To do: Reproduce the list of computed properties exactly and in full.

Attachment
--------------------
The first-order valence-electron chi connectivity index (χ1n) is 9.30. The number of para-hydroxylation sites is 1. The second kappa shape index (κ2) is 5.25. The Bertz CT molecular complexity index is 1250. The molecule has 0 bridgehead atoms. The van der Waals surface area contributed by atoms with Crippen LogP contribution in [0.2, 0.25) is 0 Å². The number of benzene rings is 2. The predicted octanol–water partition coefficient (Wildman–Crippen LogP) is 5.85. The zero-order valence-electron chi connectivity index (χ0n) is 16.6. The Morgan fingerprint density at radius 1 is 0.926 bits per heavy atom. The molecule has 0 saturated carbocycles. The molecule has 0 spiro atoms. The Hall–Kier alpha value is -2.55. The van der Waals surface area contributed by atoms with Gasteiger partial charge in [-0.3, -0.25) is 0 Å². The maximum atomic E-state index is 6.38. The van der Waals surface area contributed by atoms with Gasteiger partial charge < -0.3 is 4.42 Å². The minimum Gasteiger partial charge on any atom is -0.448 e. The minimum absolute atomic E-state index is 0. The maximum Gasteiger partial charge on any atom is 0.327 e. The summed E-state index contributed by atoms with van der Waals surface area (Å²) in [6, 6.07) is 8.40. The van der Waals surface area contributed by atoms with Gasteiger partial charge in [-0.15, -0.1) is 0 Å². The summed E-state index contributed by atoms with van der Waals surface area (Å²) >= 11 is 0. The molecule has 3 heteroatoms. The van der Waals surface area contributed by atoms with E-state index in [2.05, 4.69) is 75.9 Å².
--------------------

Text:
The first-order valence-electron chi connectivity index (χ1n) is 9.30. The number of para-hydroxylation sites is 1. The second kappa shape index (κ2) is 5.25. The Bertz CT molecular complexity index is 1250. The molecule has 0 bridgehead atoms. The van der Waals surface area contributed by atoms with Crippen LogP contribution in [0.2, 0.25) is 0 Å². The number of benzene rings is 2. The predicted octanol–water partition coefficient (Wildman–Crippen LogP) is 5.85. The zero-order valence-electron chi connectivity index (χ0n) is 16.6. The Morgan fingerprint density at radius 1 is 0.926 bits per heavy atom. The molecule has 0 saturated carbocycles. The molecule has 0 spiro atoms. The Hall–Kier alpha value is -2.55. The van der Waals surface area contributed by atoms with Gasteiger partial charge in [-0.3, -0.25) is 0 Å². The maximum atomic E-state index is 6.38. The van der Waals surface area contributed by atoms with Gasteiger partial charge < -0.3 is 4.42 Å². The minimum Gasteiger partial charge on any atom is -0.448 e. The minimum absolute atomic E-state index is 0. The maximum Gasteiger partial charge on any atom is 0.327 e. The summed E-state index contributed by atoms with van der Waals surface area (Å²) in [6, 6.07) is 8.40. The van der Waals surface area contributed by atoms with Gasteiger partial charge in [-0.15, -0.1) is 0 Å². The summed E-state index contributed by atoms with van der Waals surface area (Å²) >= 11 is 0. The molecule has 3 heteroatoms. The van der Waals surface area contributed by atoms with E-state index in [2.05, 4.69) is 75.9 Å².